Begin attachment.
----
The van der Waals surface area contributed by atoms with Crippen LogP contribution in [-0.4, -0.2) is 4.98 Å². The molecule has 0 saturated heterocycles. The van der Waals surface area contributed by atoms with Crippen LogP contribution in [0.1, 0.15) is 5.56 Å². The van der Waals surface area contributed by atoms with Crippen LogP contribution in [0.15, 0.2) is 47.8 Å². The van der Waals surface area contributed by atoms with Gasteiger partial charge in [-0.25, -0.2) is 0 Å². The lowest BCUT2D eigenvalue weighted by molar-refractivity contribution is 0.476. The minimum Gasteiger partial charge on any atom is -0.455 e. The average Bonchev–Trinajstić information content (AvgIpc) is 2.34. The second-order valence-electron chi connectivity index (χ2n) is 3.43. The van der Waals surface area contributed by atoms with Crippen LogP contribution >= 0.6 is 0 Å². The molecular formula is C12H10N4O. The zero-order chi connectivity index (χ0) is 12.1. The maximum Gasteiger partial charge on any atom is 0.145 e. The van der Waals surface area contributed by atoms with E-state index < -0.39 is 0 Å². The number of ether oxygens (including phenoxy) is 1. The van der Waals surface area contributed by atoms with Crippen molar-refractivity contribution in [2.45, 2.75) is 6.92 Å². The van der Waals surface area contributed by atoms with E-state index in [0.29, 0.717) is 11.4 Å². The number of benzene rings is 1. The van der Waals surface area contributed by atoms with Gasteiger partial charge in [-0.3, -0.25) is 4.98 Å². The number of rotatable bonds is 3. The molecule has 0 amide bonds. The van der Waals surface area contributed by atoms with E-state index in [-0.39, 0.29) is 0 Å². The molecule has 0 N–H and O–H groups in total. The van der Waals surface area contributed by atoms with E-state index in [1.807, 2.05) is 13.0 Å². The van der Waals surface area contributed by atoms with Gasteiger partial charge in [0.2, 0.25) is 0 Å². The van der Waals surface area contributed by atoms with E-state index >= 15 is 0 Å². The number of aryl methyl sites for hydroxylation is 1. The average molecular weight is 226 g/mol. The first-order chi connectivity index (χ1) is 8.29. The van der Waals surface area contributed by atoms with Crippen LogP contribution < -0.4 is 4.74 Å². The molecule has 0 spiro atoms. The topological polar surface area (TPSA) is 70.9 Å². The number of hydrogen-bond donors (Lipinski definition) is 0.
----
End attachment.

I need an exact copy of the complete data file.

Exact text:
The van der Waals surface area contributed by atoms with Crippen LogP contribution in [-0.4, -0.2) is 4.98 Å². The molecule has 0 saturated heterocycles. The van der Waals surface area contributed by atoms with Crippen LogP contribution in [0.1, 0.15) is 5.56 Å². The van der Waals surface area contributed by atoms with Crippen LogP contribution in [0.15, 0.2) is 47.8 Å². The van der Waals surface area contributed by atoms with Gasteiger partial charge in [-0.25, -0.2) is 0 Å². The lowest BCUT2D eigenvalue weighted by molar-refractivity contribution is 0.476. The minimum Gasteiger partial charge on any atom is -0.455 e. The average Bonchev–Trinajstić information content (AvgIpc) is 2.34. The second-order valence-electron chi connectivity index (χ2n) is 3.43. The van der Waals surface area contributed by atoms with Crippen LogP contribution >= 0.6 is 0 Å². The molecular formula is C12H10N4O. The zero-order chi connectivity index (χ0) is 12.1. The maximum Gasteiger partial charge on any atom is 0.145 e. The van der Waals surface area contributed by atoms with E-state index < -0.39 is 0 Å². The number of ether oxygens (including phenoxy) is 1. The van der Waals surface area contributed by atoms with Crippen molar-refractivity contribution in [2.45, 2.75) is 6.92 Å². The van der Waals surface area contributed by atoms with E-state index in [0.29, 0.717) is 11.4 Å². The number of benzene rings is 1. The van der Waals surface area contributed by atoms with Gasteiger partial charge in [-0.3, -0.25) is 4.98 Å². The number of rotatable bonds is 3. The molecule has 0 amide bonds. The van der Waals surface area contributed by atoms with E-state index in [-0.39, 0.29) is 0 Å². The molecule has 0 N–H and O–H groups in total. The van der Waals surface area contributed by atoms with E-state index in [1.807, 2.05) is 13.0 Å². The van der Waals surface area contributed by atoms with Gasteiger partial charge in [0.2, 0.25) is 0 Å². The van der Waals surface area contributed by atoms with E-state index >= 15 is 0 Å². The number of aryl methyl sites for hydroxylation is 1. The average molecular weight is 226 g/mol. The first-order chi connectivity index (χ1) is 8.29. The van der Waals surface area contributed by atoms with Crippen LogP contribution < -0.4 is 4.74 Å². The molecule has 0 spiro atoms. The topological polar surface area (TPSA) is 70.9 Å². The number of hydrogen-bond donors (Lipinski definition) is 0.